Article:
TALLINN - The address made by Mayor of Tallinn Mihhail Kolvart in the Russian-language media on the occasion of the upcoming May 9, celebrated as Victory Day in Russia to commemorate the victory in World War II, has raised eyebrows in parties with a right-wing world view in Estonia, Postimees reported.
Opposition Isamaa MP Mihhail Lotman pointed out that the mayor's appeal has drawn a strong response both in the Estonian-language media and in Russia. While the Estonian media stresses that Kolvart is misinterpreting the events of World War II and May 9 cannot be a day of reconciliation for Estonians, as it was the day when Nazi German occupation was replaced by an even more brutal Soviet occupation, Russian media has accused Kolvart of betrayal for being in league with the Nazis and of renouncing the dignified celebration of May 9.
Lotman emphasized that when evaluating a text, especially if it is a call, it is important to understand what is the purpose of the text and to whom it is addressed.
"If Kolvart's aim is to explain to the pro-Russian people the truth about what is happening in Ukraine, his text is definitely wrong. What is happening in Ukraine is a war of genocide and no 'balanced' assessment can be made here, as it would mean justifying the aggressor," he said.
"I think he knows the addressees of his call and knows that they don't want to know the truth, but want to live in their cocoon of lies and dismiss all truthful information as Russophobia," the MP said.
According to Lotman, Kolvart's appeal was not the most fortunate also if the aim was to avoid conflicts and provocations.
"I nevertheless do not believe that it is still justified to address different messages to Estonian- and Russian-speaking Tallinners, even on such a sensitive subject as May 9," the MP added.
According to Kristen Michal of the Reform Party, which is part of the opposition in the Tallinn city council, the only appeal that would be worthy of pronouncement by the mayor of the capital would have been that May 9 is not a day of celebration.
Michal said that what was perhaps once born of remembrance of the fallen has been turned by Putin and the services of the Russian Federation into a political technology tool for expanding one's sphere of influence.
"The 'Immortal Regiment,' St. George's ribbons, consistent value-realm clashes with countries where the end of World War II meant arbitrariness, the arrival of occupation and suffering instead of freedom. It is also true that the giver of the message also gives the context to the message," Michal said.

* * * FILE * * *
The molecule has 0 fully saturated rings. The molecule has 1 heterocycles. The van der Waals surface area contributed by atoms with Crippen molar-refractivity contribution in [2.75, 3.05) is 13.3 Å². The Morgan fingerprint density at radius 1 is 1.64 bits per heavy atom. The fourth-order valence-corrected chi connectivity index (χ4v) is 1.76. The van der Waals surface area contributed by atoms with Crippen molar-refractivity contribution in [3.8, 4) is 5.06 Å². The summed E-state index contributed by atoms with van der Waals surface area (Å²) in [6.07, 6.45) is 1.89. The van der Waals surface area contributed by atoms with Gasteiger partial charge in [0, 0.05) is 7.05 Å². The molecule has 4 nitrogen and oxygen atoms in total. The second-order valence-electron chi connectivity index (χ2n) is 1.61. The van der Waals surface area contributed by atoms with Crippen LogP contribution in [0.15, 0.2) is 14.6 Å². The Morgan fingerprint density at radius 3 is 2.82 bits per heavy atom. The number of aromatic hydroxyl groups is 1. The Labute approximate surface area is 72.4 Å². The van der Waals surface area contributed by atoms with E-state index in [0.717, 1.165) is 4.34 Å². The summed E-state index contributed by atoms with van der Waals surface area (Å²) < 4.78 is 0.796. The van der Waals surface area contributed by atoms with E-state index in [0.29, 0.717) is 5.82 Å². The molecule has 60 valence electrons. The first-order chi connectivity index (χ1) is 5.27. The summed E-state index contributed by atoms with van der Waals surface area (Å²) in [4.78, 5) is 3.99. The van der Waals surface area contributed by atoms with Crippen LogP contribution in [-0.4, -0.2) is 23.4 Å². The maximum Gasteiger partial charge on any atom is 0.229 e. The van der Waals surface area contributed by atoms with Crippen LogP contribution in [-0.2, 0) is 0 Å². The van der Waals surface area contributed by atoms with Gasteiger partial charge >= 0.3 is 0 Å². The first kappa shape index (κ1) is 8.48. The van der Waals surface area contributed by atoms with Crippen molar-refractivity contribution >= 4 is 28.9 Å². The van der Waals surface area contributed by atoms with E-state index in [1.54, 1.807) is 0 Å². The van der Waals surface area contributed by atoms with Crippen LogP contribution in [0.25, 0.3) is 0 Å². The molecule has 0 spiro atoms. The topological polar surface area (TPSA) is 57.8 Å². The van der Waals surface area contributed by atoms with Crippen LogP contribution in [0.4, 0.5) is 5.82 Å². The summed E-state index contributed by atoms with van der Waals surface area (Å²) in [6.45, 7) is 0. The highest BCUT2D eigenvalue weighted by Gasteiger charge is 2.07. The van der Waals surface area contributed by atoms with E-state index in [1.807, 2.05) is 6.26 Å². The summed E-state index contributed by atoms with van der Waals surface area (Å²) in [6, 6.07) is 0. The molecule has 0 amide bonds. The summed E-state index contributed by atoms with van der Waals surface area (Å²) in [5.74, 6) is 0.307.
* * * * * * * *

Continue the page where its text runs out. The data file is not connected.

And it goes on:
"The Great Patriotic War, which the mayor holds dear to his heart, is said by Wikipedia to have come from a radio call by Joseph Stalin on July 6, 1941, by the way. In the West, people being forcibly deported, civilians killed, creativity and freedom deliberately suppressed, has a name very different from freedom," the Reform Party MP added.
Kolvart, a politician from the Center Party, stressed in his call that none of us want war, not in our hometown, nor our homeland.
"No one wants to abandon their home to save their own life and the lives of their loved ones. And this message is carried by the celebration of May 9. This responsibility was left to us by those who were in the Great Patriotic War. Those who suffered in the rear, and also those who rushed to the front line. None of them wanted war," the mayor said.
"On May 9, millions of people mark the end of suffering and bitterness -- the end of war. On May 9, we commemorate all the fallen, we commemorate the heroes who defended and liberated and did everything to end the horrors of war," he said.
Kolvart called for the avoidance of amplifying conflicts on May 9, as this would harm everyone.
"We all understand that if something happens at the Bronze Soldier on May 9, everyone will suffer. The perpetrators will be found. Regardless of which side the first stone flew from. Emotions and a sense of protest may remain, but at present no one can prove anything to anyone. At present, only the escalation of tense relations in society and the escalation of conflict can be achieved," he said.
"This cannot be allowed. If this day is close to your heart, if this memorial is close to your heart, then go to it, lay flowers and pass by provocations no matter from which side with dignity, with your head held high. In this way, you will demonstrate behavior appropriate of our memories, and courage," the mayor added.